This special issue of JHNA is a tribute to Walter Liedtke, Curator of European Paintings at the Metropolitan Museum of Art in New York from 1980 until his death in 2015. At the time of the tragic accident that took his life, Walter was riding the Metro North train, as he did nearly every day, to his home in Westchester County. Only the front car and the people in it were catastrophically affected when the train crashed into a vehicle that was stuck on the tracks. Walter preferred to sit in the front car because it was quiet and conducive to reading. Often, he was reading the latest scholarly study, in recent years on Spanish art as well as Dutch. His rigorous, independent views on what he read can be discovered in the many reviews, essays, catalogue entries, and books he published. This issue includes a lifetime bibliography that begins even before Walter completed his PhD at the Courtauld in 1974. His interests ranged from architectural painting in Delft to the structure of Rembrandt’s workshop and the pictorial genius of artists such as Frans Hals and Anthony van Dyck. His analyses demonstrate perceptive attention to context and meaning as well as a connoisseur’s eye for facture.
Prior to joining the Met, Walter taught at Florida State University (1969-71) and Ohio State University (1975-79), and he remained a teacher at heart. In later years he lectured at New York University’s Institute of Fine Arts and at Princeton, and he welcomed fellows and interns to join in his research. In sharing ideas with the many colleagues and students who interacted with him over the years, Walter combined intellectual integrity with wit and generosity. He was a founding member of HNA.
In compiling this volume, we issued a call for papers with one central requirement: each study must give attention to a painting from the European collection of the Metropolitan Museum of Art, the focus of Walter’s curatorial work for thirty-five years. The results highlight some of Walter’s core interests, such as the art of Rembrandt and Vermeer. They also bring attention to less familiar masterpieces in the Met’s collection, such as Bartholomeus Breenbergh’s Preaching of John the Baptist (1634). Examined here by Eric Jan Sluijter, this intriguing example of Amsterdam history painting is one of several brilliant paintings acquired by the Met on Walter’s watch.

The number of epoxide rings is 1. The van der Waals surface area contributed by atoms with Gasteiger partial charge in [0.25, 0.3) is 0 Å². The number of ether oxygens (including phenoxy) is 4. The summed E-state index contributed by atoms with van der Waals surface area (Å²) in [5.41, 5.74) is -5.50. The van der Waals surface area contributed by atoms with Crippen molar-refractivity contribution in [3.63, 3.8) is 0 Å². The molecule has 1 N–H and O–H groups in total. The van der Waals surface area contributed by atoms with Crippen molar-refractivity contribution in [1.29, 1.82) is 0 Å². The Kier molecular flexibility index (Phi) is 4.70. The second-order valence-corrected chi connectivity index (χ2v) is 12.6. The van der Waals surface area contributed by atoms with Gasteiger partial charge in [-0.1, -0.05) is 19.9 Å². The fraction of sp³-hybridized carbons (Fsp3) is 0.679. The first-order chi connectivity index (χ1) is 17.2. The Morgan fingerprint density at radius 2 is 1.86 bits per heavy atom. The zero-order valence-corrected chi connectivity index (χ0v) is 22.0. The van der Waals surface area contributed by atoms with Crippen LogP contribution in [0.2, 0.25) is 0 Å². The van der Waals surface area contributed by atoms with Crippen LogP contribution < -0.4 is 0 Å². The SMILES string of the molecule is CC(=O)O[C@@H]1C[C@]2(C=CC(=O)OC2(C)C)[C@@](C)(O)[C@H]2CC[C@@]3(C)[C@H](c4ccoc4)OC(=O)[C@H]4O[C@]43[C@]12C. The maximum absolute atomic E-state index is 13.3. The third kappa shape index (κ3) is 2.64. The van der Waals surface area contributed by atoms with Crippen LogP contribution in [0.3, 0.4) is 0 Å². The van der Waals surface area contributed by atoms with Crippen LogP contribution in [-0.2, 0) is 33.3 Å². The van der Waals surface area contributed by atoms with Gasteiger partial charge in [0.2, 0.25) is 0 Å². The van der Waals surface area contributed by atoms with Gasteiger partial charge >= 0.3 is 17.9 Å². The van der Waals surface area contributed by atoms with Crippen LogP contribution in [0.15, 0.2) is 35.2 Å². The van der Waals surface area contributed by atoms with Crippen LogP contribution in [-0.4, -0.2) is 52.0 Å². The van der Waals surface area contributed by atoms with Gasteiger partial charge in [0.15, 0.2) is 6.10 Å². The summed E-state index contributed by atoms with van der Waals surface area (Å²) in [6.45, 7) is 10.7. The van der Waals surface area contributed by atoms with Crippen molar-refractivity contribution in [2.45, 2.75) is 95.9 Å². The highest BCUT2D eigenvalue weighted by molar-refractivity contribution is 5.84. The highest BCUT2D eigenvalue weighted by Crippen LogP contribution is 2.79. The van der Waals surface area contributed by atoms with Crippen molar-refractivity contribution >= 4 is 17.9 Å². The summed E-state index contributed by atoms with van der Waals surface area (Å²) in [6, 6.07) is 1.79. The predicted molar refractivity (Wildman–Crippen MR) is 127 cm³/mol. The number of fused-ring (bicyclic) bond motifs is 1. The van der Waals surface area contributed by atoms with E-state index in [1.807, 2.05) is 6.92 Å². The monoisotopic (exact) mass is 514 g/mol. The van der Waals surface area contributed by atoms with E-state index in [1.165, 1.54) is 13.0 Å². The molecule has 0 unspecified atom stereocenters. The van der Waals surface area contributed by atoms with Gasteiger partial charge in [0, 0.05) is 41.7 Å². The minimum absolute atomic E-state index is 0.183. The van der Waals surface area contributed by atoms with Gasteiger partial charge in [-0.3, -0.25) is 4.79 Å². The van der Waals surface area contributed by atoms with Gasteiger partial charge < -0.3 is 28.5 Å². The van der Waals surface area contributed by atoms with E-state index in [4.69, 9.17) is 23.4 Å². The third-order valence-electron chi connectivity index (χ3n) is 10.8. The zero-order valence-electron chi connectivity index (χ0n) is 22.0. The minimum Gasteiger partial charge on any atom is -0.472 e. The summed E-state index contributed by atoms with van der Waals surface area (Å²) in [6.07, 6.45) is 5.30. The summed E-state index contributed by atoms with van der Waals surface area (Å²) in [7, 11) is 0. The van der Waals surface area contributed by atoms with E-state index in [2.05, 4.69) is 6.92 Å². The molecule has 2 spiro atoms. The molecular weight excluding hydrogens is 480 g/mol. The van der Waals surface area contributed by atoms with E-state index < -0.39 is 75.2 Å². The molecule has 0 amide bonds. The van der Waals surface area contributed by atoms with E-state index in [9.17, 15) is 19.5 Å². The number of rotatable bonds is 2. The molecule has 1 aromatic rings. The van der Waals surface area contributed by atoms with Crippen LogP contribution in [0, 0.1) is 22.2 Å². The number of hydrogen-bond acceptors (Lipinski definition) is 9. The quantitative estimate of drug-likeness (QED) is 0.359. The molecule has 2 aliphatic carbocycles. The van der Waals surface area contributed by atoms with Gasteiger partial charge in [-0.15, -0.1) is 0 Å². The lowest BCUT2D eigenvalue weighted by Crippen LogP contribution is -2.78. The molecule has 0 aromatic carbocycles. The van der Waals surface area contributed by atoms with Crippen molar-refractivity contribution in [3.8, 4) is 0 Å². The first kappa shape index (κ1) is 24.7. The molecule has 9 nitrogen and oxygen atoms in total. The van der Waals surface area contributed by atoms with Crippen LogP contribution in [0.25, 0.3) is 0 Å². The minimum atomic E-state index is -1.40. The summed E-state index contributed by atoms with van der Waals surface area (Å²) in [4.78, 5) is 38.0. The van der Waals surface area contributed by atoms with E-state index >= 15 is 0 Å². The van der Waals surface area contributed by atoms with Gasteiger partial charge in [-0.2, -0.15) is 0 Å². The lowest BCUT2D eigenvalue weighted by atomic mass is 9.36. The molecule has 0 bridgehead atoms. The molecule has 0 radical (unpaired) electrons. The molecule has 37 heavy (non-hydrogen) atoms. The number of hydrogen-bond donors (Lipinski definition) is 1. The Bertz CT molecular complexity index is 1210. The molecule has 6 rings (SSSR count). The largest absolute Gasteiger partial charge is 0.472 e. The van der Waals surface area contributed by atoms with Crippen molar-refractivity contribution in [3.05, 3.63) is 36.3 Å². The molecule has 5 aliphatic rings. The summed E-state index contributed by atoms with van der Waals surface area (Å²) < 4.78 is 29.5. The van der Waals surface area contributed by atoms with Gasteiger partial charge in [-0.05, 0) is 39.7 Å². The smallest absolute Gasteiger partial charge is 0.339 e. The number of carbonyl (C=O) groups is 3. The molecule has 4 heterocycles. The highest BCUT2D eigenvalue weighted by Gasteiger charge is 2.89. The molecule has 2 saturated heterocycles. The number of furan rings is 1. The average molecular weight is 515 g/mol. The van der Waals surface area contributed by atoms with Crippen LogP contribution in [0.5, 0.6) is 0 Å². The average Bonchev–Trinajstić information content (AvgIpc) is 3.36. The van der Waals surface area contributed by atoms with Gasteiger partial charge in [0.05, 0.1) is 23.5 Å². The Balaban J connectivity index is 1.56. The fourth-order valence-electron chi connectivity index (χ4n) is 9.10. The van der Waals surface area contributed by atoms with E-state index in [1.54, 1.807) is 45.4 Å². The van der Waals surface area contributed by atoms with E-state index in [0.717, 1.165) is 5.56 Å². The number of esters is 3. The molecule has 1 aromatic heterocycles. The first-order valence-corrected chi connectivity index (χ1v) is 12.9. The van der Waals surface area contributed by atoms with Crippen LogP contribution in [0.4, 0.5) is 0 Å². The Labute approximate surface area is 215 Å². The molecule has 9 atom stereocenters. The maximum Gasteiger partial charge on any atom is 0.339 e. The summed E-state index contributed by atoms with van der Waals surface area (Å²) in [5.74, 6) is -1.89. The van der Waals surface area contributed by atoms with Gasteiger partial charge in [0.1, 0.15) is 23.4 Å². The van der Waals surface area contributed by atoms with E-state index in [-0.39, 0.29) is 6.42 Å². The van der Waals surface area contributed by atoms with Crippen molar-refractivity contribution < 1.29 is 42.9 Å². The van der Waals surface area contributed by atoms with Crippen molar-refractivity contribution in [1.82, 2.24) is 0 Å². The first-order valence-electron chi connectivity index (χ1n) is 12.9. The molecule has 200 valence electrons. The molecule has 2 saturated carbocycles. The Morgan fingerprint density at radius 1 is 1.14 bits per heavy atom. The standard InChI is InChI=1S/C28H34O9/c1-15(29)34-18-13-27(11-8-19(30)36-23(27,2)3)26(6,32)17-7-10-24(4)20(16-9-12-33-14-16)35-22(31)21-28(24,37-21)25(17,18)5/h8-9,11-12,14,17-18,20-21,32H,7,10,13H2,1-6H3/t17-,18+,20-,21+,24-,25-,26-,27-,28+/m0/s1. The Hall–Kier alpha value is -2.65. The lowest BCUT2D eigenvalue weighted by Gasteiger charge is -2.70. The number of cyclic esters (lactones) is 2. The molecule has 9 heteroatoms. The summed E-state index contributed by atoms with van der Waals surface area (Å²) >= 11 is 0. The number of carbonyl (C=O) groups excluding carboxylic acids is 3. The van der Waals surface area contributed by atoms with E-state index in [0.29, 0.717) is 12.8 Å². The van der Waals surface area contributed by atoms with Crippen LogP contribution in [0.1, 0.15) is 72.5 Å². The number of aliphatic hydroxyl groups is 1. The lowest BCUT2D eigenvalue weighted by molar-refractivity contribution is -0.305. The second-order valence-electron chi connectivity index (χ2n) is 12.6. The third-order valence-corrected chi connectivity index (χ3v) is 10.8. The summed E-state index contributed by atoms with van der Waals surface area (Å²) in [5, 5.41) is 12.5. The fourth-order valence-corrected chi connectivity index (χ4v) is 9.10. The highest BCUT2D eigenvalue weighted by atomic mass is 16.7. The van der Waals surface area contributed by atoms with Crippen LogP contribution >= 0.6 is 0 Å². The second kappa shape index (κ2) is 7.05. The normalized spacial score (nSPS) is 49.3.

A shared focus of interest turned out to be Rembrandt’s Aristotle with the Bust Homer (1653), the work Walter chose to speak about in a short video filmed for the Met in 2013. In this personal response to a painting he calls “a monument of western culture,” Walter finds in Rembrandt’s approach an essential sympathy with the concerns of Aristotle himself. (That Walter’s research on the painting had included reading Aristotle’s Poetics typifies the curiosity and thoroughness informing his catalogues of the Met’s Dutch and Flemish collections.) He imagines Aristotle (and Rembrandt) thinking, “Material things, honor, fame – so what? Did I say anything important?” This question is one with which all of us can empathize.
Those who knew Walter will surely be tempted to imagine what he would have thought of this volume. We are confident that he would have approved of JHNA’s commitments to peer review and to open access. We hope that the essays presented here will continue the work of illuminating Dutch and Flemish art not only for specialists but also for the broader community for whom the achievements of Rembrandt, Vermeer, and their contemporaries offer endless fascination, as they did for Walter himself.
[An obituary for Walter Liedtke (1945-2015) appeared in the HNA Newsletter in April 2015.]